Excerpts taken from Be Your Child’s Play Coach
Chapter 11, “TalkAbility” by Fern Sussman
Before you invite another child over to play, help your child feel comfortable around other children by taking him to places where you’re bound to run into them. Visit playgrounds, parks, petting zoos and even toy stores or family restaurants. When you meet other children in places like these give your child a model of how to be friendly by smiling and greeting some children every now and then.
Once you decide to have more formal play dates, you’ll need to take a more active role. Think of yourself as a coach, helping when the “players” need you to keep the play going and standing on the sidelines when all is going well between the children. There are three parts to being your child’s play coach:
- Set up the play
- Step out and stand by (while the children play together)
- Step in (when the children need your help)
Planning is everything. When arranging a play date, there are several things you can do ahead of time to help the play date be more successful.
Find a friend for your child
In looking for the right friend, ask yourself these questions:
- Do the children like one another?
- Do the children have similar interests?
- Will the other child ask your child to join him/her in play?
Pick a place and a time
To make sure that your child is relaxed, invite another child to your home. If the first play dates are at your house, you can control the environment. That means you can put away a lot of toys so there aren’t too many distractions. You can also limit most of the play to one room, making it easier for the children to be close together. Once the children are comfortable playing with one another, move the play date to the other child’s home. Your child needs to get used to playing at his friend’s house too.
Try to have some idea ahead of time how long the children should play together. Keep in mind that longer playtime isn’t necessarily better playtime. It’s best to end the play date when your child and his friend are still having fun. Early play dates should usually be between one and two hours long. So discuss the drop-off and pick-up times with the parents of your child’s friend before they arrive at your house.
The best activities for getting children to play and talk together are the ones that require teamwork, where each child has something specific to do in order to reach an end goal. Here are a few ideas:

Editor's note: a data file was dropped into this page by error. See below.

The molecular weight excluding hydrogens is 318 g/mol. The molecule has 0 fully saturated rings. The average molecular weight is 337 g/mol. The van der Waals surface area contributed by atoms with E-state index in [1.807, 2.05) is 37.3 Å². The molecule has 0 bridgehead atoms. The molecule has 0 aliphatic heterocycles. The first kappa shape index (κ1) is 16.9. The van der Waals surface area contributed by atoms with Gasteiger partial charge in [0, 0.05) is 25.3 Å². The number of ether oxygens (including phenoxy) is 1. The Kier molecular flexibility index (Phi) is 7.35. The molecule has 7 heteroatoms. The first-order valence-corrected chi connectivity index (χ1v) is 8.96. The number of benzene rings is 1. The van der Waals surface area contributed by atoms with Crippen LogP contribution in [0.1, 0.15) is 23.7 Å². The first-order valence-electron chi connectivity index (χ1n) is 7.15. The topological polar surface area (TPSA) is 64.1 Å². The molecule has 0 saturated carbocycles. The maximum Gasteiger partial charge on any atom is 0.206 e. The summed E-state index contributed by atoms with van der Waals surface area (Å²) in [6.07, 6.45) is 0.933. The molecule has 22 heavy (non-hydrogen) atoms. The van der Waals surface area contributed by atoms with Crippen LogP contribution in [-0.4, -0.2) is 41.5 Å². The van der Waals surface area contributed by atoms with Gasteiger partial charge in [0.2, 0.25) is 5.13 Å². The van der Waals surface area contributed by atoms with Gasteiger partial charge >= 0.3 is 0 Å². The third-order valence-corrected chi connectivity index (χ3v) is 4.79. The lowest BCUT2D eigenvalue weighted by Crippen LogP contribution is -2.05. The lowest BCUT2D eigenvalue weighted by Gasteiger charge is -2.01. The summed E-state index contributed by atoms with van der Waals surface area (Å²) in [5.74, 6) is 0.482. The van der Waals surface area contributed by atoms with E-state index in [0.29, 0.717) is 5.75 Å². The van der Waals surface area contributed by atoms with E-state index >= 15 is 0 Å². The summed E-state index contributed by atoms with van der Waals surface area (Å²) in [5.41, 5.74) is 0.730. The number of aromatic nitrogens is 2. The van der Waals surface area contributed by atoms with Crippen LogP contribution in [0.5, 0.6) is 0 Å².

- Making a snack such as a sandwich, pudding, cupcakes, juice or chocolate milk
- Baking cookies or a cake
- Building a fort or tower with blocks or pillows
- Acting out a situation with pretend-play toys
How you present a teamwork activity to your child and his playmate will affect how much they’ll play with and talk to one another. You basically have three approaches to choose from. Your choice will depend on the level of social play skills your child has.
Setting up an activity this was gets children who play alone used to playing beside other children and using the same toys. So put out the toys, such as blocks or puzzle pieces, and let the children do whatever they want with them.
This approach can benefit even more sociable children. There’s no pressure to play a specific way, and therefore each child can use his own imagination.
When children are told exactly what to do, they will often stay until they get the job done, so this approach is a good one if your child needs to work on playing longer with another child. Ask the children to make something, such as a tower or a puzzle, and show them what it should look like. Then tell or show them exactly how to make it. (You could give them a step-by-step guide with pictures.) Keep in mind that while the children concentrate on completing an activity, there won’t be much talking between them. That can come later.
Knowing what to do but not how to do it gets children talking to one another. So ask the children to make something and show them what it looks like, but don’t tell them how to do it. When you present toys this way, your child and his friend will probably team up to figure out how to make something together. Without specific information from you, they might figure out who should do what and work out a plan together (such as “You put all the blue ones on and I’ll do all the red”).
Adapted from Chapter 11 of TalkAbility™ – People Skills for Verbal Children on the Autism Spectrum: A Guide for Parents (Sussman, 2006) with permission from The Hanen Centre.TalkAbility™, a Hanen Centre Publication, provides parents and professionals with practical strategies to help verbal children on the autism spectrum develop improved conversational skills and learn how to play with other children and make friends. For more information on TalkAbility and other Hanen resources, please visit http://www.hanen.org.
Reprinted from the ACCESS Integration Winter 2008 Newsletter.